Alton Evening Telegraph from Alton, Illinois on August 25, 1972 · Page 1
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August 25, 1972

Alton Evening Telegraph from Alton, Illinois · Page 1

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Alton, Illinois
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Friday, August 25, 1972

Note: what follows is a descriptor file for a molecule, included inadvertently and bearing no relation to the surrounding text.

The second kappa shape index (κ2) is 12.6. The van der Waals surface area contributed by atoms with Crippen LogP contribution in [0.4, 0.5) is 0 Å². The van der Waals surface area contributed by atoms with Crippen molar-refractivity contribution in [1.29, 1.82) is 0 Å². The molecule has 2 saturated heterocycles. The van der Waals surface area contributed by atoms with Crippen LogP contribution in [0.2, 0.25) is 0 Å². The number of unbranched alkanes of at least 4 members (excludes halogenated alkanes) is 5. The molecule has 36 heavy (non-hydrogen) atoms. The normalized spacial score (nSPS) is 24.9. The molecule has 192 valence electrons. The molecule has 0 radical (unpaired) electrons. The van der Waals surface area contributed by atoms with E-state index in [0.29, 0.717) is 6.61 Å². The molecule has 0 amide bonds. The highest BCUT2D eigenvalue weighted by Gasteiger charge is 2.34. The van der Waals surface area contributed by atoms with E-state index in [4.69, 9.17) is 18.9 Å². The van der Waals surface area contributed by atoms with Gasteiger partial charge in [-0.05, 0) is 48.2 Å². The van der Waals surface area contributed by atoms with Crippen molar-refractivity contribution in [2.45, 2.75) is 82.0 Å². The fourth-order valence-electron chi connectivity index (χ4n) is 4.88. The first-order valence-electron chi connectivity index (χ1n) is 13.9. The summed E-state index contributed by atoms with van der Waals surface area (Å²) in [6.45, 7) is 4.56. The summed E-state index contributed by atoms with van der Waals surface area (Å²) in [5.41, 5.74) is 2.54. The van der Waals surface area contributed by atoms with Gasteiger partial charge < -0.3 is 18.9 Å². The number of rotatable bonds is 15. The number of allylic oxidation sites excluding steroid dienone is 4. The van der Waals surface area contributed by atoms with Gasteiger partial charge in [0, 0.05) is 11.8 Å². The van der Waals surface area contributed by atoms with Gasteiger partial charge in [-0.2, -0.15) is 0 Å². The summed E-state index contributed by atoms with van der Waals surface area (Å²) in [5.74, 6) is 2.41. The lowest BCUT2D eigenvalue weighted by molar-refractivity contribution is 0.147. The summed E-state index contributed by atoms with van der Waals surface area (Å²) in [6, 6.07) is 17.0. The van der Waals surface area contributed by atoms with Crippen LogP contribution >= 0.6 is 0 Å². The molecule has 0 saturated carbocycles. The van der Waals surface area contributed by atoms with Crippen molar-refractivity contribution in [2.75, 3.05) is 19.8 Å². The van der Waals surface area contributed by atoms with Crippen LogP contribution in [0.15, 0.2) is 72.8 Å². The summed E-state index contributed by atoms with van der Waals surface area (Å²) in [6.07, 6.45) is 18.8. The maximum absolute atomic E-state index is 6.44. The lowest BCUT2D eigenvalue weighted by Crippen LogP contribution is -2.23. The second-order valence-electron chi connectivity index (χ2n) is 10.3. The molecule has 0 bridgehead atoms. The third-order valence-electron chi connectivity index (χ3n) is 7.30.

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Builder sues airport for a million dollars By JOE MKLOSI Telegraph Staff Writer EDWARDSVILLE — Hellrung Realty Corp., Alton, filed a $1 million lawsuit today against Civic Memorial Airport for allegedly reneging on a contract that once permitted construction of a motel on airport property. The suit claims that the Civil Memorial Airport Authority passed a resolution May 11 which "unilaterally" terminated land option agreement made between the two parties on Oct. 31,1969. The agreement, according to the suit, gave Hellrung exclusive option to lease about 21.07 acres of land owned by the authority. The rental price was put at $1,000 per acre for the first five years, plus, additional increases based on the con- summer price index after that period. The option agreement gave Hellrung the opportunity to lease the land for an overall 99-year period, according to the suit. Attorney James Almeter, who filed the suit, said Hellrung would gain exclusive right to the property within 90 days of exercising the option. Almeter said Hellrung exercised the option by letter, dated Nov 24, 1970, and that the airport authority acknowledged receipt of the letter and acceptance of the option on Dec. 3,1970. The suit accuses Civic Memorial Airport of later breaching the option agreement by failing and refusing to enter into '.he lease agreement in accordance with terms of the option agreement. The suit says the authority "insisted" instead on a new lease with substantial amendments to the original one. Then on May 11 of this year, the airport board passed the resolution -which term i n a t e d the original agreement, "although prior to passage (board) president was advised that Hellrung was still ready, willing and able to execute such a lease and perform its obligation," according to the suit. The suit says Helirung spent "large sums" of money for a franchise, plans, surveys, financing arrangements and other costs for construction of a Ramada Inn on property owned by the (See Page 2, Col. 7) U.S. asked to take action against schools in pregnant teachers 9 case By ANDE YAKSTIS Telegraph Staff Writer The U.S. Equal Employment Opportunities Commission has been asked to take federal action against Alton and Edwardsville school districts in the cases of two women teachers whose pregnancy cases went into federal court this week on grounds of sex discrimination, the Telegraph was told today. A complaint that Alton School District 11 and Edwardsville School District 7 violated federal employment laws has been filed with the commission on behalf of Mrs. Nancy Pera, an Edwardsville elementary teacher, and Mrs. Elizabeth Reinhardt, a 12 year Alton kindergarten teacher who was fired, Alton attorney Richard Shaikewilz told the Telegraph. "We have requested tho Equal Employment Op- portunities Commission to ask the Justice Department to take action against Alton and Edwardsville districts for violating the rights of both teachers," Shaikewitz said. Meanwhile, in another separate action, the attorney went into federal court this week and charged that the Edwardsville district discriminated against Mrs. Pera for refusing to let her return to teach 1972 summer school before her maternity leave expired. In a second suit in. U.S. District court this week Alton School District 11 was charged with violating the constitutional rights of Mrs. Reinhardt who was fired by the school board on grounds of "immorality." Mrs. Pera and Mrs. Reinhardt have also filed separate suits in circuit court in Edwardsville against their districts. Federal Judge Omer Poos Wednesday granted Shaikewitz the authority to amend his federal suits on behalf of Mrs. Pera and Mrs. Reinhardt. Shaikewitz said he wi!l amend the federal complaints as class action suits on behalf of all women teachers in both school districts and wi'il request the federal judge to declare maternity policies in Alton and Edwardsville as illegal. Violations of federal civJ rights acts and fair employment practices will also be cited in the new amended complaints before Judge Poos. Belleville Attorney Harold Baker, representing the Alton school district, told Judge Poos at the hearing that Mrs. Reinhardt was fired for allegedly committing SIU public relations budget at $464,235 By DOUG THOMPSON Telegraph Staff Writer Southern Illinois University plans to spend $464,235 for public relations and related activities during the current fiscal year, a Telegraph check of budget records shows. In addition, SIU in Carbondale is budgeting $1.1 million on "public service" programs that relate indirectly to public relations while SIU-Edwardsville wiD spend $175,00 in the same area. Of the $464,2S5 in direct costs, $284,052 is for operation of news service operations at both campuses — $157,616 for Edwardsville and $126,436 for Carbondale. The Edwardsville budget includes the film production unit for that campus while Carbondale gives its film unit a separate budget of $64,130. Other Edwardsville activities connected with the news service operation includes $36,690 for photographic services and $36,851 for the University Information Center for a total campus cost of $231,157 for public relations and related activities. Also, SIUE pays the St. Louis public relations firm of Fleishman, Hillard $6,000 a year for promotion work in the St. Louis area. That contract is paid through the office of campus president John S. Rendleman. Carbondale news service has a budget of $126,436, plus $36,502 for photo services and $64,130 for film production and a total cost of $204,584. (Carbondale news service does not include a University Information Center in its costs since that function is handled by the Scheduling and Information department. SIUE split its scheduling and information and put the information part in news services.) The $1.1 million "indirect costs" at Carbondale includes $778,211 for broadcasting services, $204,584 for publications and graphics, $46,445 for university exhibits and $37,246 for a mobile museum. Edwardsville's ''public service" expenses include $148,094 for graphics and publications. Graphics and publications departments on both campuses print phamplets for the university as well as annual reports, special reports and booklets on various university activities. The $157,616 budget for SIUE news service includes $117,848 in salaries, $18,000 in contractual services, $3,800 for telephone, $2,600 for travel and $3,000 for equipment. Carbondale's $126,436 budget includes $102,888 for salaries, $3080 for telephone, $1,115 for travel and nothing for equipment. A. R. Howard, director of news service at SIUE, told the Telegraph that the cost of film production is included in his budget because the Edwardsville film crew is more news oriented than Carbondale's. "Our film crew does newsfilm clips, which Carbondale does not. In fact, we have sent our film crew to Carbondale to do news clips for them " Howard said. The SIUE film unit, headed by Don McGary has twice won national filmmaking awards and is in contention for a third straight year. News service on both campuses provide a large number of press releases to Inside Editorial . Idling biggest pollution. . . . A-4 contributor to Saturday; Schools A-3 Southwestern dress code eased. Sports Chisox B-2 must face truth. Family A-9 MCHB Assn. tiaiice Saturday. Amusements B-12 Weather . Showers end 05, high 80. 'television . . . . comics . obituaries Stocks .... Classified . . . . The Arts . . . . ETV money problems. B-12 '.ow A-ll B-4 35 US 115 tf-1 news media in Illinois, Missouri, Indiana and Kentucky. Many newspapers, including the Telegraph, use photos from campus photographers. Howard said his office is "a news service, not a public relations office. We provide service to the news media and we are not in the public relations business." Most news service personnel are former newspaper reporters. In one switch some months ago, Kathy O'Dell, assistant director of SIUE news service, left the university to take a reporting job with the Metro - East Journal newspaper in East St. Louis. Steve Weinberg, SIU reporter for the Journal, left his job shortly after that to become assistant director of news service al SIUE. Miss O'Dell now covers the university for the Journal. Hoard food, says U. S. in report WASHINGTON (AP) - The Agriculture Department, at a time when consumers aie paying record high prices for groceries, says Americans should hoard food just in case of atomic attack. The recommendation was included in an updated pamphlet issued Thursday, the day the department' reported food prices soared to record heights. The pamphlet, entitled "Family Food Stockpile for Survival," was first issued in Aug. 1961, a perio-1 when civil defense and fear of nuclear attack wen; prevalent. "Every family should either build up and keep a two-week supply of regular food in '1-e home at all times or assemble and maintain a special two week stockpile of survival foods in the fallout shelter or home," the l.'SDA advised. The publication, identified as "slightly revised" in July this year, included sample menus for families hiding in fallout shelters until Ihre-t's of nuclear contamination passed. adultery, violating maternity policy and making a false statement to a school principal about her pregnancy. The firing of Mrs. Reinhardt was initated by the board after the district's administrative staff reported that other teachers and some parents were complaining that she was teaching in the classroom while pregnant — and apparently not married. Shaikewitz argued before Judge Poos that the school board had never proved adultery and her alleged false statements to the principal about her pregnancy. The attorney, in federal court, charged that the board violated federal law and discriminated against Mrs. Reinhardt in her firing for alleged "immorality." In reply to the "immorality" charged against the dismissed teacher, Shaikewitz declared that it was clear discrimination and no such action is ever taken against male teachers in the district. Baker, the Alton school attorney, argued that a suit on behalf on Mrs. Reinhardt has already ; been filed in circuit court which, he satd, has jurisdiction to hear the matter. Baker questioned the filing of the siut in federal court. In the case of the Edward s v i 11 e teacher, Mrs. Pera, a separate action, Shaikewitz argued before Judge Poos that the Edwardsville district violated her constitutional rights by refusing to let her return to teach summer school because her maternity leave had not expired. She is the wife of the Rev. Marcus Pera, a chaplain at Southern Illinois University, Edwardsville. In Edwardsville, the district has an agreement witn the Edwardsville Education that a teacher on maternity leave may not return to school sooner than the beginning of the school term after the child is 10 months old. Mrs. Pera requested to teach school this summer but was refused by Assistant Superintendent. Joe E. Lucco because at the time summer school slartcd, there was still 10 days remaining before lv>r child was 10 months old. An attorney for the Ed)- wardsville district said that this was mi agreement between the school board anJ education association. Explosion in auto kills Lou Shoulders Louis Shoulders Jr. BRANSON, Mo. (AP) F,oiiis f). Shoulders Jr. ,41. son of a one-time St. Louis police lieutenant who served a prison term for perjury in the 1953 Bobby Greenleasc kidnap case, was killed early today in an explosion that destroyed his car. Sheriff Lyman Cardwell of T a n e y County identified Shoulders as the victim. He said T. J. Harvel. 40. of St. Louis, was injured seriously. The cause o[ the explosion was not immediately determined. Young Shoulders was indicted in 1956 in connection with the 1955 slaying of Bobby Gene Carr, a St. Louis taxi driver, in Edwardsvill?, HI. He was never brought to trial. Late r Shoulders was arrested in connection with a supermarket breakin at Fort Wayne, Ind., and fined $100. He served a federal prison term at Teire Haute, Ind., for interstate theft and harboring a criminal. Shoulders was mentioned prominently in 1069 in connection with a federal grand jury investigation of alleged labor irregularities at »he Gateway Army Ammunition Plant in St. Louis. Shoulders was an official of Laborers Union Local No. 42. Sheriff Cardwell said it appeared that Shoulders and Harvel had been fishing on Table Rock Lake about 13- miles southwest of Branson in southwestern Missouri. Cardwcll said the explosion ripped the late model Cadillac just after Shoulders entered the vehicle on the driver's side. Ffe said Harvel apparently was just getting in the car. Shoulders and Harvel were employed by the Laborers Union in St. Louis. Shoulders' father was indicted for perjury in connection with the Greenlease case in 1953 and was sentenced in 1954. The kidnaping involved a ransom of $600,000. The youngster was killed and only $300,000 of the ransom was recovered. The elder Shoulders died in 1962. ALTON EVENING TELEGRAPH Vol. 137, No. 190 Serving Madison, Jersey, Macoupm* Greene and Calhoun Counties Alton, Illinois, Friday, August 25, 1972 Alton Telegraph Printing Co.. 1972 Price lOc 3 SECTIONS 36 PAGES Est. Jan. 15, 1836 Nixon predicts victory will be 'twice as big' By FRANK CORMIER SAN CLEMENTE, Calif. (AP) — Predicting he will win the November election "twice as big" as in 1968, President Nixon says' he wants four more White House years to pursue what he terms a "breakthrough for peace" in dealings with Peking and Moscow. Nixon spanned the continent Thursday — just hours after accepting renomination by the Republican party at Miami Beach. It quickly became apparent that the convention chant of "Four More Years" will be the official litany if not the announced slogan of his drive to defeat his Democratic opponent, Sen. George McGovern. Arriving at the Western White House here after dark, Nixon told several thousand devoted well-wishers from Southern California communities where he has lived or studied: ' "Why do we want four more years? So we can continue to make this breakthrough for peace. 1 think I have learned now to negotiate. I think I know what we want and what they want. 1- think I know what steps can be taken. I know that we have to be strong, and yet I know that we have to negotiate." Before helicoptering to his seaside villa, lie recalled to a jubilant throng in San Diego that after his nomination four years ago he had immediately gone to San Diego from Miami Beach. "This crowd-is-twice as large as we had in 1968 and we're going to win twice as big in 1972," he declared. The crowd began chanting, "Four more years! Four more years!" Nixon, who had spoken earlier in Chicago and in a Detroit suburb, lost no time i n directly challenging McGovern on two key campaign issues: defense and busing policies. Before the American Legion in Chicago, he didn't mention McGovern by name but said if his opponent's defense economies were carried out the United States would be a second-rate power and peace would be imperiled. In a statement issued upon arrival in Michigan, he called anew for antibusing legislation and accused the Democratic controlled Congress of failing to act on the matter. McGovern favors busing as one tool to achieve desegregation, as do many federal courts. Nixon saw few demonstrators during his cross- country journey. Virtually every audience was gathered by invitation. But a few opponents of the Vietnam war did raise a chant outside the Dwight D. Eisenhower High School he dedicated in Utica, Mich. The President wrapped up his long and obviously arduous day by riding toward his home here in a golf cart past scrambling well-wishers. Shriver says Nixon is world's top war maker By LAWRENCE SON L. KNl'T- Shriver campaigns Democratic vice-presidential candidate U. Sargent Shriver, center, is surrounded by media people as he talks to hvo steel workers during liis campaign tour through the Levinsou Steel Company mill in Pittsburgh Thursday afternoon. (AP Win photo) NEW YORK (AP) - In a full-scale onslaught on the Nixon-Agnew administration, Democratic vice presidential candidate Sargent Shriver has called President Nixon the world's biggest "war maker" and Vice President Spiro T. Agnew the nation's "great divider." Campaigning across Ohio, Pennsylvania and into New York, Shriver met hard h;it. steel workers in Pittsburgh T h u r s d a y , got the endorsement of a 75,000-member union in Cincinnati and said in New York that Nixon's acceptance speech at the GOP national convention convinced him the President is living 'Better Homes ' declared a success after being in operation 1.5years By JOHN STETSON Telegraph Staff Writer A completely refurbished low-rent home including free counseling teaching, amon.'-', other things, how to live in attractive surroundings, was declared a success today i>y Better Homes For Alton Inc. which has been operating for a year aiid a half. T h e not-for-profit corporation inaugurated by the women of Alton's Fir::t Presbyterian Church has used their success formula on three family units so far (two duplexes and a second single family house). But now Hie organi/alion needs mm''' houses to work on, it was announced at a progrc.-s report meeting this week. The group also needs more volunteer worker* and more general support from the community in which they work. The homes, which so far have been donated, a>'e generally beyond the scope of repair for financial profit, but Belter Homes, using volunteer labor and frequent big doses of community spirit, are achieving the goal they sot for themselves nearly two years ago. The success formula for Belter Homes for Alton Inc. is: take one worn out house, completely rejuvenate it witli v o I u n t e i. r s and dona .oa professional labor, occupy a' low rent with one uu- d c r p r i v i I e g e d I'amiiy (preferably large) and wtii continued monthly counseling (a stipulation of the rental agreement) show the- fani'iy how to adapt and live in an attractive home. "So frequently you hear people say that you put a family into improved housing and all they do is damage the properly Part of our program is counseling these people on actually huw to live and enjoy an improuv! surrounding without damaging it," Rob Little, an official in Better Homes, said. So far the formula has been successful. The organization counsels their rentors in such things as better living, budgeting, employment opportunities and other areas of self im provemeiil Another advantage of the program is thai while pcopi>> are living in one of the Better Homes houses at a low rout it gives I hem an opportunity to save up some down payment money for a home of their own. Better Homes has fourd that main 1 people can't come up with even the S200 down payment for some of I he FIU housing locally, and they hope licit while occupying one of their houses the wage earn- 1 ' of the family could put some aside for a home of his own. The organization tries to keep their renting leases to a one-year duration before they bring in the next family. Another prerequisite is thi't it lx> an entire family. Belie.- HOUR'S officials have found that counseling \vorks IH-.M when a complete family is involved, rather than a faini'y where the parents are separated. H o w e v e r , now Better Homes needs more houses ;n order to start their cycle again. Mrs. Lois Petrick, one of the women spearheading the program, said that bu"i houses and community poll are n.iw required. sup Terrific* smaslmp BHEDA. The Netherlands (AP) — About 70 cars, trucks and motor tankers piled up in heavy fog near Rotterdam this morning, and police said al least IB person."- were killed and live tanker.-, set afire. About 30 ambulances were moving between huspiuils and the scene of Uie chain collision Uie suburb ol P r i n se n bee k , L'7 miles southeast of Rotterdam. "in fantasyland — Disneyland — not in the United States." Shriver was to spend most of today campaigning in upstate New York after breakfasting with the mayor of Bayonne, N.J. Dissecting the Nixon acceptance speech and the Nixon record, Shriver in numerous appearances, blamed the President for permitting inflation to grow and for allowing unemployment and crime to rise. The President has also refused to acknowledge Republican links to the bugging of the Democratic National Committee, Shriver said, and has declined to reveal the sources of what Shriver called a secret $10 million political "slush fund." He accused Republicans of distorting and twisting the proposals of his presidential running mate. Sen. George McGovern, and he reacted to reports Nixon fund-raisers have suppressed a report on the alleged bugging incident and GOP political contributions with this statement"The smell of corruption has been surrounding the Nixon administration at least since the ITT scandal. This report just adds to the odor." At a Democratic picnic in Pittsburgh and in an earlie- s p e e e h befoiv the International Molders l':iMn A F L • (' 1 0 in Cincinnati, Shriver polished his polili-.-il imagery: —"Richard Nixon's idea of a party line is a bugged telephone." —"Ni.\nn ,sa\.s la- is a peace maker but in the 1.00-1 duyi i>f his adiiiiniMrulion there l:a.>> been nothing but war. ~".\i.\ in is the number one v\ai maker in ihc unikl at the |>iVM'iit tune 'lie ha.-, relu.sed iu \\\\\tA* In.-, vice president, a man who h a .s become the divider ' great